The year of the serpent has been alive with creativity as this selection of some of the most impressive one-off haute joaillerie creations shows.
The globe has been scoured for inspiration as well as the most rare and unusual stones. Out the window has gone the formal old-school hierarchy of diamonds, emeralds, rubies and sapphires and in its place is a wondrous world of shimmering hues and subtle or clashing colours, all singing out a new tune that is both beautiful and strange.
L'Odyssée de Cartier Parcous d'un Style, which took ancient themes, from African bead jewels to Moghul regalia, and gave them a new life coloured in unexpected hues, exemplifies this brave new approach to jewels. The importance of exceptional stones was evident in Van Cleef & Arpels' Pierres de Caractère jewels, which surprised with their extravagant use of stones, employing texture, shade and nuance with an artist's touch.
Boucheron's Hotel de la Lumière was an all-white homage to light with a futuristic edge, while Chanel roared into the limelight with its bold Sous le Signe du Lion jewels. Louis Vuitton trekked around the world to find some of the most surprising neon-bright tourmalines, zesty mandarin garnets, mysterious spinels and milky moonstones to conjure up a new vision of luxury. Dior continued a conversation in gems with Mr Christian Dior, with jewels that exploded with colour and life. And blue was the name of the game at Chaumet. The maison presented a collection of all-blue rings that weaved new forms from the Liens 'X' theme.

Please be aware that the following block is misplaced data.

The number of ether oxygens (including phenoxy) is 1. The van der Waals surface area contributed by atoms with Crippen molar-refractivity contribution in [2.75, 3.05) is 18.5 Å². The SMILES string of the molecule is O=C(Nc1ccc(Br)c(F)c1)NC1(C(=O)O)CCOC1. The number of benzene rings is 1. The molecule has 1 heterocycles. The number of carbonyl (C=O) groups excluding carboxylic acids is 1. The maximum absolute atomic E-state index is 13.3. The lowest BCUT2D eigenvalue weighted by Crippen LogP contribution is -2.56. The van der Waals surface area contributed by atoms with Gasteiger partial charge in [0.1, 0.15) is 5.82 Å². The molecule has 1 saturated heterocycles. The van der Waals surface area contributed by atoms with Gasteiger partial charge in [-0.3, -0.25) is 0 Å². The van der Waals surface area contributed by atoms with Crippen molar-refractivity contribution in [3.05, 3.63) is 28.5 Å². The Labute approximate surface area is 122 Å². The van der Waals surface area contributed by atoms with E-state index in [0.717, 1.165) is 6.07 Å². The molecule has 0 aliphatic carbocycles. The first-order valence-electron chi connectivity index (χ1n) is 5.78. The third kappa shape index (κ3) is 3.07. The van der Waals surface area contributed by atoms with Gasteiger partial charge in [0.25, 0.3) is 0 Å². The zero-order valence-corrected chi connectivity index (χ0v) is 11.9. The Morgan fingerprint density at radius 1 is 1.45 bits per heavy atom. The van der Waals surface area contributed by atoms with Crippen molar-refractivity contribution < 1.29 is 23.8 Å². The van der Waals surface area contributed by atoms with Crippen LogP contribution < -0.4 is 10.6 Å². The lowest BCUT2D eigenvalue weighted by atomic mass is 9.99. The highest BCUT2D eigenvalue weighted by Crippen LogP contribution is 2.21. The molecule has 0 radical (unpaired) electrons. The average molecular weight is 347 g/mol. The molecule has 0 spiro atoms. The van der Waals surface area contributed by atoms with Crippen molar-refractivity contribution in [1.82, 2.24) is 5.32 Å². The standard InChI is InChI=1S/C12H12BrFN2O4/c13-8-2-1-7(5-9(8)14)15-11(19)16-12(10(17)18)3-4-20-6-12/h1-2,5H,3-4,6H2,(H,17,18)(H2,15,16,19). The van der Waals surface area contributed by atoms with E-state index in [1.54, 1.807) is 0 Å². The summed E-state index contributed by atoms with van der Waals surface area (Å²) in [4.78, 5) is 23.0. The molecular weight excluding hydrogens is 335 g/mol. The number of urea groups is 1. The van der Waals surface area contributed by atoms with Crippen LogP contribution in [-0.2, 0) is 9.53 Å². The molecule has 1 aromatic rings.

Bulgari, the house of colour, provided a feast for the eyes with lots of emeralds off-set with flashes of glossy red rubies. De Beers, meanwhile, presented another strong collection based on the power of nature with the Phenomena collection of diamond jewels. which harnessed the majesty of water in its many incarnations, from ice to crashing waves.
Tiffany & Co. launched a range of styles, from the Savoy headpiece made famous by Carey Mulligan in the film 'The Great Gatsby' to re-editions of Jean Schlumberger designs and a delightful butterfly with black opals and Montana sapphires. Chopard's most important statement was the Green Carpet Collection, the first high jewels ever to appear made with Fairmined gold - a clear indication of Chopard's commitment to sustainable and ethical jewels.
As well as the big, established names, other memorable jewels are worthy of a mention, including pieces by American house David Webb, pearl jeweller Yoko London, Asian wonder Cindy Chao, German master jeweller Hemmerle, Indian high jeweller Bina Goenka, the Genevan house Bogh-Art, artist extraordinaire Paula Crevoshay and the historical Parisian maison Mellerio dits Meller. And if this wonderful collection of jewels seems like the apex of wonder, hold back your gasps as 2014 will see another Biennale des Antiquaires, an event for which the jewellers hold their real fire power.